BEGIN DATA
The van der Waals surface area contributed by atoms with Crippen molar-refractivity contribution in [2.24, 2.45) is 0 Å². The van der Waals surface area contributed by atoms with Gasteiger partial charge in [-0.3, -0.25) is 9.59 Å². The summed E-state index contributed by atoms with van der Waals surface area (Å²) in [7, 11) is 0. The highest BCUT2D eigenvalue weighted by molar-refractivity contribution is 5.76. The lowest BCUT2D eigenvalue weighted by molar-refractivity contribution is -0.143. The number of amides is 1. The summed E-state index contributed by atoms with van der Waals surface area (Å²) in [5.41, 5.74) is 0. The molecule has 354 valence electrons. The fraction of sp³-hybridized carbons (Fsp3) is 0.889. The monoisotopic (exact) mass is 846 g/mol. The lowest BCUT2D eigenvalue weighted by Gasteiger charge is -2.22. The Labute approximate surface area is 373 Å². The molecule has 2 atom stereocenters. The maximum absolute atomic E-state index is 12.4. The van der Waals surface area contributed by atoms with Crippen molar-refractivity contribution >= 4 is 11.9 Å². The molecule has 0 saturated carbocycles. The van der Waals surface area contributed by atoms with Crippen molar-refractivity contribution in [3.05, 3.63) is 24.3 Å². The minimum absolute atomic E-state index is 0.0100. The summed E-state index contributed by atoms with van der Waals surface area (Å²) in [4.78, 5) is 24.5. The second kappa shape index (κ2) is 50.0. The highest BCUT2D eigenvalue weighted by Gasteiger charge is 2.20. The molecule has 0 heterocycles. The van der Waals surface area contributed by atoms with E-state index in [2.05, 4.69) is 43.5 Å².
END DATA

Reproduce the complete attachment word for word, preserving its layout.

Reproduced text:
The van der Waals surface area contributed by atoms with Crippen molar-refractivity contribution in [2.24, 2.45) is 0 Å². The van der Waals surface area contributed by atoms with Gasteiger partial charge in [-0.3, -0.25) is 9.59 Å². The summed E-state index contributed by atoms with van der Waals surface area (Å²) in [7, 11) is 0. The highest BCUT2D eigenvalue weighted by molar-refractivity contribution is 5.76. The lowest BCUT2D eigenvalue weighted by molar-refractivity contribution is -0.143. The number of amides is 1. The summed E-state index contributed by atoms with van der Waals surface area (Å²) in [5.41, 5.74) is 0. The molecule has 354 valence electrons. The fraction of sp³-hybridized carbons (Fsp3) is 0.889. The monoisotopic (exact) mass is 846 g/mol. The lowest BCUT2D eigenvalue weighted by Gasteiger charge is -2.22. The Labute approximate surface area is 373 Å². The molecule has 2 atom stereocenters. The maximum absolute atomic E-state index is 12.4. The van der Waals surface area contributed by atoms with Crippen molar-refractivity contribution >= 4 is 11.9 Å². The molecule has 0 saturated carbocycles. The van der Waals surface area contributed by atoms with Crippen molar-refractivity contribution in [3.05, 3.63) is 24.3 Å². The minimum absolute atomic E-state index is 0.0100. The summed E-state index contributed by atoms with van der Waals surface area (Å²) in [4.78, 5) is 24.5. The second kappa shape index (κ2) is 50.0. The highest BCUT2D eigenvalue weighted by Gasteiger charge is 2.20. The molecule has 0 heterocycles. The van der Waals surface area contributed by atoms with E-state index in [2.05, 4.69) is 43.5 Å².